Sunday 15 March 2020
Review by Gus Gresham of "Poppy Flowers at the Front" by Jon Wilkins
This is a poignant, compelling story of love and desolation amid the sterling work of ambulance women during the 1914-18 World War.
As any good reader or writer knows, it is the detail that convinces and transports us to the virtual landscape of a story. Like all great novels set in the First World War (All Quiet On The Western Front; A Farewell To Arms …), Jon Wilkins’s excellent novel, Poppy Flowers At The Front, airlifts us directly into the sights and smells and sounds and mud and blood and horror and senseless waste of the trenches.
We are in safe hands, though (we hope), with the engaging narrator Poppy Loveday, who guides us through her story as surely as her ambulance negotiates the muddy rutted tracks between the field hospital and the Front, with shells exploding around her. She is diligent in her selfless efforts, but is consumed daily by the suffering of "young boys in pain, a pain they did not deserve. Boys who screamed in terror, far from home and their mothers."
Yet, amid it all, there is light-hearted relief, humour and sensitivity, especially in the jaunts to Paris, rural France and rural England. And on a visit home, there is a beautifully understated exchange as Poppy’s father quizzes her about how hard life really is on the Western Front: "'Now tell me all about France, the truth mind…' So, I did and he was very quiet and very shocked."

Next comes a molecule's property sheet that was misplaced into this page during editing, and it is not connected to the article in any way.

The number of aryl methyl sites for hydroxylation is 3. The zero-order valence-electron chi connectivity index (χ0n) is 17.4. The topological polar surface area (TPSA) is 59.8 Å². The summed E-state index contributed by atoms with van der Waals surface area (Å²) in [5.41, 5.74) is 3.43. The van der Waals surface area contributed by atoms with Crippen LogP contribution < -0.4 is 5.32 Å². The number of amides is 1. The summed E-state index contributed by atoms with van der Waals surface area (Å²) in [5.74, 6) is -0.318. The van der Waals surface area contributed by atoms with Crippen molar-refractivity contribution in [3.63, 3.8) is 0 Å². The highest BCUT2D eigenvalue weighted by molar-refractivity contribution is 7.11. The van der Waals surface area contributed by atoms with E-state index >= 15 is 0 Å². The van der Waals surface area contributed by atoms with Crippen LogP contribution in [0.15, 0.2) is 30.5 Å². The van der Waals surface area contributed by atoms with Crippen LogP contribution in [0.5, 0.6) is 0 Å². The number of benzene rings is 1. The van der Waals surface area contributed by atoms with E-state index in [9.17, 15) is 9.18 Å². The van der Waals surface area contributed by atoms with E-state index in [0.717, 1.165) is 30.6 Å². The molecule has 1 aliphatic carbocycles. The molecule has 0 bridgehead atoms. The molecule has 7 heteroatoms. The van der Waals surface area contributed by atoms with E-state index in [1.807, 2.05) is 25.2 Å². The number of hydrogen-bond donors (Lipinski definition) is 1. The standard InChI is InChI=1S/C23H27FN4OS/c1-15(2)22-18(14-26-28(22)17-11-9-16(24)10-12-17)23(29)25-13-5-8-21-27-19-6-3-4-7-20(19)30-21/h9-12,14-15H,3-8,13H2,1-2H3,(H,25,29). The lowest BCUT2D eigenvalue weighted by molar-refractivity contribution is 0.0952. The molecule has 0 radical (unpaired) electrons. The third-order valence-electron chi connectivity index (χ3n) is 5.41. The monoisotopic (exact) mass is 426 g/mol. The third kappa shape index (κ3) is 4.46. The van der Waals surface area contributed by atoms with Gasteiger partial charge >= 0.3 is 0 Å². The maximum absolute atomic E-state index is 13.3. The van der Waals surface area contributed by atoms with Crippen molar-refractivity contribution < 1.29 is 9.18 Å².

The main counterpoint to the horrors of trench-warfare is embodied in a wonderfully handled and sensitive love story. The reader turns the pages in anticipation of something dreadful happening to the heroine or her lover at any time … and … (no spoilers!). Recommended.
About the reviewer
Gus Gresham is an avid reader and writer. He has a Master’s degree in Creative Writing and has worked variously as a mechanical engineer, construction worker, fruit picker, community activist for Greenpeace, writer, English tutor, audio-book producer, interpersonal and communication skills facilitator, and building surveyor. He’s had short stories published in literary magazines Brittle Star and Under The Radar, and his recently published novel, EARTHRISE, is available on Amazon. You can read a review of it here.